Increasing employer numbers could pose problems to LGPS

The Local Government Pension Scheme (LGPS) should consider whether its current position is sustainable as more employers are added to its different funds, according to Greater Manchester Pension Fund assistant director, Euan Miller.

Speaking at the PLSA Local Authority Conference 2021 during the LGPS Landscape: Future Challenges discussion, Miller stated that, if the situation was not deemed to be sustainable, the LGPS might need to ensure that employers, auditors and regulators gain a better understanding of how the scheme operates.

Alternatively, he suggested that that “perhaps we need to look at the LGPS regulations in order to reduce the administrative complexity”, although he conceded that this might require members having “some of their options restricted”.

Miller cited the growth of employer numbers as a “key factor” behind the growing challenge of running LGPS funds, stating that finding the exact number of contributing employers was “not as simple as it may first sound”.

He continued: “From my reading of the 2019 annual report it was around 13,000. This compares with about 9,000 in the 2014 annual report. The number of active members has grown over that same period, albeit more slowly, so we are seeing a gradual downward trend in the number of active members per employer. I think it might have fallen from about 200 five years ago to around 150 now.

“Most upper tier local authorities will still have several thousand active members but at the other end of the scale I imagine there are probably several thousand employers in the LGPS that now have less than 10 active members.”

He pointed out that LGPS membership allowed workers at these smaller employers to enjoy pensions which were invested with more diversity than might otherwise be possible and stated that administrative costs were low for employers.

Employer-related challenges highlighted by Miller included the fact that increasing numbers of employers were requesting annual pension accounting reports which, due to the non-sectionalised structure of the scheme, were difficult to supply given the challenge of stating what an employer’s assets and liabilities were at a given point in time.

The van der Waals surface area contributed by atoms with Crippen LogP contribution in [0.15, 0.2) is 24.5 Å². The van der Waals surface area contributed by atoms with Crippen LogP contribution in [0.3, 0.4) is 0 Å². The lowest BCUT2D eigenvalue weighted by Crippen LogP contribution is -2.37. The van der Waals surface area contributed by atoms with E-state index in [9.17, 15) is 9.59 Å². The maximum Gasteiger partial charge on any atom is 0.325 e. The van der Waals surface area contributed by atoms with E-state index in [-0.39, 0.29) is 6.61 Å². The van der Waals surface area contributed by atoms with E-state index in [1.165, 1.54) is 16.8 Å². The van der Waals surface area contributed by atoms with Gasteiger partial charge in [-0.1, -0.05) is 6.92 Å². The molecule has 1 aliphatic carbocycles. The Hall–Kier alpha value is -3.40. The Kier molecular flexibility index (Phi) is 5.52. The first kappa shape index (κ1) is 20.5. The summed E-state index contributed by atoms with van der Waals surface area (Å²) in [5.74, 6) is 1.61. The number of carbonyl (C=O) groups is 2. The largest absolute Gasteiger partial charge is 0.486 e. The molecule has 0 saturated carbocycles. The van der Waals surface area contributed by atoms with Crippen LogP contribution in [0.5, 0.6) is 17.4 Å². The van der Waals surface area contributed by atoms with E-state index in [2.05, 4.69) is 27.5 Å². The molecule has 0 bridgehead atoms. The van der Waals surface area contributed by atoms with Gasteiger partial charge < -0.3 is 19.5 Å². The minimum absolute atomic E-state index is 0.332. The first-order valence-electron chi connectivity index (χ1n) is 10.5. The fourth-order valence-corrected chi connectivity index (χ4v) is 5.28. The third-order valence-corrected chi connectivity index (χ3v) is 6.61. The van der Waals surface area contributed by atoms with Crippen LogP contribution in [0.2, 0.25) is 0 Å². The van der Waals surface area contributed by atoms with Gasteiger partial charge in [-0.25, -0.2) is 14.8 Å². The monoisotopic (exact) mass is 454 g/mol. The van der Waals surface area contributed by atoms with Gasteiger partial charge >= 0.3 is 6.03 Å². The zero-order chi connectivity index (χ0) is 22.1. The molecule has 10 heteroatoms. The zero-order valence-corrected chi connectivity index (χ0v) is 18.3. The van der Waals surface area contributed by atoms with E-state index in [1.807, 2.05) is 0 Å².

He added that LGPS regulations did not require funds to notionally segregate assets and liabilities among employers on an ongoing basis.

Miller stated: “Unfortunately, our employers’ auditors are under increasing scrutiny from their regulators who don’t seem to appreciate the fairly unique nature of how the LGPS operates and each year seem to have a decreasing tolerance of estimates being used.

“This results in the audit process being difficult for both employers and LGPS funds.”

As a further issue, he noted that new employer flexibility powers potentially make it easier for employers to exit the scheme, with those wishing to take advantage of these powers likely to want visibility of their funding position on a more regular basis, which he noted was “surprisingly difficult too”.

    Share Story:

Recent Stories




DC master trusts
Pensions Age editor Laura Blows, editor of Pensions Age look at developments within the DC master trust market with Paul Leandro, partner at Barnett Waddingham, and Mark Futcher, partner and head of DC at Barnett Waddingham.
Investing in Asia
Pensions Age editor, Laura Blows, discusses with CRUX Asset Management fund manager, Ewan Markson-Brown, the opportunities for investing in Asia and CRUX Asset Management's fund launch to help with this

Advertisement Advertisement